Metro State Atheists

Promoting Science, Reason, and Secular Values

Pro-Choice+Pro Life=Common Goal?

Abortion is one of the most controversial issues of our time.  Like most controversies, there exist two main sides that seem diametrically opposed to each other.  However, I believe that in this conflict there is a way for both sides to work together towards a common goal that will benefit both human life and society for the long term.  Before continuing it is important to clarify where each side stands.  Those on the “pro-life” side assert that abortion is morally wrong.  This is usually, but not always, based on the assertion that God (usually the Christian god) has a purpose for all human beings and that the soul enters the zygote at the moment of conception.  If one holds these assertions as truth it isn’t difficult to feel some sympathy to for their position.  For those who stand on the side of being “pro-choice”, abortion is seen as primarily a medical procedure.  Further, most “pro-choicers” would say that it should be a last resort only after all other options and factors such as personal socioeconomic situation and health have been carefully considered.  This is because abortion, by its very nature, is intrusive, can lead to irreparable damage to the reproductive abilities of the woman and can have severe emotional side-effects (similar to those of women who have miscarried, ie. natural abortion).  Therefore, they see abortion as a choice but one that should be used sparingly.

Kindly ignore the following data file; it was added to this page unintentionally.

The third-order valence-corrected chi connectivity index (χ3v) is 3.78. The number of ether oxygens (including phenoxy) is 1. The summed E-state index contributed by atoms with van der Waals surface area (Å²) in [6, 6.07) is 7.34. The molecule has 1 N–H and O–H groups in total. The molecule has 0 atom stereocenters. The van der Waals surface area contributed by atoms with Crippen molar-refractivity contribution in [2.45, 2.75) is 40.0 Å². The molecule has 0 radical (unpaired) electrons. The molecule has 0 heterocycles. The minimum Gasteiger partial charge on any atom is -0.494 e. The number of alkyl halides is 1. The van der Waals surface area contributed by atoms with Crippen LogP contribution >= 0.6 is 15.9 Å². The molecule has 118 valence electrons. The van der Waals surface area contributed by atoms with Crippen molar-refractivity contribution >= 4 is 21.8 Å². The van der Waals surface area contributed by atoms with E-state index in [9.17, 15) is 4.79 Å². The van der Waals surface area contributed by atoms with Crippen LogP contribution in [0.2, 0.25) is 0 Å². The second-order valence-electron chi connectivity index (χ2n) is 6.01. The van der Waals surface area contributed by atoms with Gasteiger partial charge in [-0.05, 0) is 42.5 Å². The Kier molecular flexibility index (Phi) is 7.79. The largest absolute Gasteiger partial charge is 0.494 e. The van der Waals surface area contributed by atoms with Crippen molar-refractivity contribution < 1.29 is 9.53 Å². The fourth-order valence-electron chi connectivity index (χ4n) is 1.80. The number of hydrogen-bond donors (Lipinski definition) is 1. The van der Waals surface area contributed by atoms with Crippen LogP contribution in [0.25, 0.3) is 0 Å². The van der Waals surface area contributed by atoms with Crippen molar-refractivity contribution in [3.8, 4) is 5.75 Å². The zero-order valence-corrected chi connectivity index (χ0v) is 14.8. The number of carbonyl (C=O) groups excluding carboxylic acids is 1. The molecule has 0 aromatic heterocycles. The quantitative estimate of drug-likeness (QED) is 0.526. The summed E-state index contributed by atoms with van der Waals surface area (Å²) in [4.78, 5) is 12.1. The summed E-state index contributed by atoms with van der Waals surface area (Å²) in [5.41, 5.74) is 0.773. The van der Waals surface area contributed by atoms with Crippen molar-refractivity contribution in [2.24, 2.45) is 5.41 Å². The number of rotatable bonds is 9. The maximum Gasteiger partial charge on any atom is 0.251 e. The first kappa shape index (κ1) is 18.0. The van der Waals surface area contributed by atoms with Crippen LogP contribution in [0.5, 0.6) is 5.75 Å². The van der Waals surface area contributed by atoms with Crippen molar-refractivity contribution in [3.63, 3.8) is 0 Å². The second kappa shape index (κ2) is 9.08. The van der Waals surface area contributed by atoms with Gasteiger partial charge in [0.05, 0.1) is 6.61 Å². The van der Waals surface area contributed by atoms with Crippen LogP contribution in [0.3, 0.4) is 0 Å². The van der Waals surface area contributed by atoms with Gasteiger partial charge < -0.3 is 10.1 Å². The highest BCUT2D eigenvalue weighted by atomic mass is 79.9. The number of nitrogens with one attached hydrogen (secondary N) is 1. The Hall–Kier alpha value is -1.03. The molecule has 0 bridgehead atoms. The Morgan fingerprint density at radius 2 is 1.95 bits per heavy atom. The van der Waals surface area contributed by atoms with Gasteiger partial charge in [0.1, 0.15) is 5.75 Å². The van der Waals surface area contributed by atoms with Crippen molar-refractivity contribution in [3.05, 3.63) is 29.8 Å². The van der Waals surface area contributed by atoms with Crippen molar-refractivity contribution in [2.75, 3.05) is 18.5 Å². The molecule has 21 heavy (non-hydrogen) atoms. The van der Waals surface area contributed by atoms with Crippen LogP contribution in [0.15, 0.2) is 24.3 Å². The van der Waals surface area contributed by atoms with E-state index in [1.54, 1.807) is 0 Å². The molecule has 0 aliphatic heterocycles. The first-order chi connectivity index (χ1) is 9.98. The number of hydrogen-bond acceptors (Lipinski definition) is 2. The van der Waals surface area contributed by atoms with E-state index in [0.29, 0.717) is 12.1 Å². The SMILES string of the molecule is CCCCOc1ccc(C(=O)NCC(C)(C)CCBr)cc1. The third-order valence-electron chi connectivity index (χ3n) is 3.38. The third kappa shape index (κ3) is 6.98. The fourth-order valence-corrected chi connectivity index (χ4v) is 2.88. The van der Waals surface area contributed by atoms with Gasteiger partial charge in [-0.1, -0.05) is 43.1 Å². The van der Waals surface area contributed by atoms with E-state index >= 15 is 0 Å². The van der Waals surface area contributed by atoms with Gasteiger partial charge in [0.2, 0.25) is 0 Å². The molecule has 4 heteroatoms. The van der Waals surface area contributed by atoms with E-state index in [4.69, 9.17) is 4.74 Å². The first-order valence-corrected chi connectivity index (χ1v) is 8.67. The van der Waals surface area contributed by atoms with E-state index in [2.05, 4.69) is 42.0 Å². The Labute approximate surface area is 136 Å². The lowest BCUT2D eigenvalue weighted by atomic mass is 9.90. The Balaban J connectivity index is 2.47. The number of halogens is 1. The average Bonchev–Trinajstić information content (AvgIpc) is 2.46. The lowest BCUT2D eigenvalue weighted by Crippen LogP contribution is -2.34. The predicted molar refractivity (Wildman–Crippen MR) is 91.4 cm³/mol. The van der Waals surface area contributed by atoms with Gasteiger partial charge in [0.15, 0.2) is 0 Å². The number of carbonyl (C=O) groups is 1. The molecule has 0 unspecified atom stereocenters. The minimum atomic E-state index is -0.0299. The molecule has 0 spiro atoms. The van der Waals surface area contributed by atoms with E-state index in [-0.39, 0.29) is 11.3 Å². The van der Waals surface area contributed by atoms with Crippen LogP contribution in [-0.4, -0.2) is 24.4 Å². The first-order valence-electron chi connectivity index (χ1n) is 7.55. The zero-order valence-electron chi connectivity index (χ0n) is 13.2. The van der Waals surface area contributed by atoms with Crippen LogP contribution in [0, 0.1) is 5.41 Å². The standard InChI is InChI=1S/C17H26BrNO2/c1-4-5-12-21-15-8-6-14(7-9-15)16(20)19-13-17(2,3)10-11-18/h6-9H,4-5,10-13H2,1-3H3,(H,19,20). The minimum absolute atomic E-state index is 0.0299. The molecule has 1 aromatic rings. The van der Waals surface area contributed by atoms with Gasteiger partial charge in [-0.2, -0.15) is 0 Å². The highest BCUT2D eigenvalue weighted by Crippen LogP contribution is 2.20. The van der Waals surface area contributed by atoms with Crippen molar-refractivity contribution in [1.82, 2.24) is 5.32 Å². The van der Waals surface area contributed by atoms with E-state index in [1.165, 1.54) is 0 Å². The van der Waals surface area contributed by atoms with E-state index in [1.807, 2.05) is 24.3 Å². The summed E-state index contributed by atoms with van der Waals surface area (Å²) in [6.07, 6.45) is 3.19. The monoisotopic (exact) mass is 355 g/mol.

One side feels it is absolutely wrong while the other sees it as treatment and thus not completely wrong. Most of the “pro-choice” and “pro-life” individuals I have known through the years would generally agree with this summary of their general views on the subject. However, there are extremists on both sides. Carl Sagan[i] said of them, “doubtful arguments are trotted out as certitudes”. Thus, it would appear that there is little possibility of reconciliation between the sides. One side feels it is absolutely wrong while the other sees it as treatment and thus not completely wrong.  How then could they be convinced to work together?  To what common goal could they possibly work towards? To begin, I point out that both sides can agree that abortion is at minimum, undesirable.  With this minor agreement as a foundation let us consider other procedures past and present that have either been eradicated from medical practice or are presently being phased out due to current medical therapies/treatments/advances.

For simplicity, let us consider another undesirable medical practice that is less controversial, at least ethically; amputation.  Surgical amputations “date back at least to the time of Hippocrates (c.460-375 B.C.), amputating limbs to save lives did not become widespread until the sixteenth century.”(Source)  Obviously, amputations “were performed mainly to remove tissue that was already dead. The reason for this limitation is that early surgical techniques could not control the blood loss.” (Source)  Advances were made in surgical practices to prevent this hemorrhaging such as tying off the arteries. (Source)  Amputation is an extreme medical practice which, over time given medical advances, decreases in use relative to the population.  In a 1998 article in the journal “Diabetes Care”, Andrew D. Morris, MD[1] found that “rates in the U.S. Amputation rates appear to have decreased significantly since 1980–1982.”(Source)  The reason given for the decrease was education about diabetes and advances in care.  Another study found that “[t]he frequency of major amputations in the country in 1986-87 of 40.9 per 100,000 per year declined by 25% to 30.9 per 100,000 per year in 1989-90.”(Source), stating further that “vascular surgery reduces the number of major lower limb amputations.”(Source)  Given these and many other examples, it is clear that medical advances both in practice and education are responsible for a great deal of the reduction in the use of such an invasive, life-altering, and extreme medical procedure.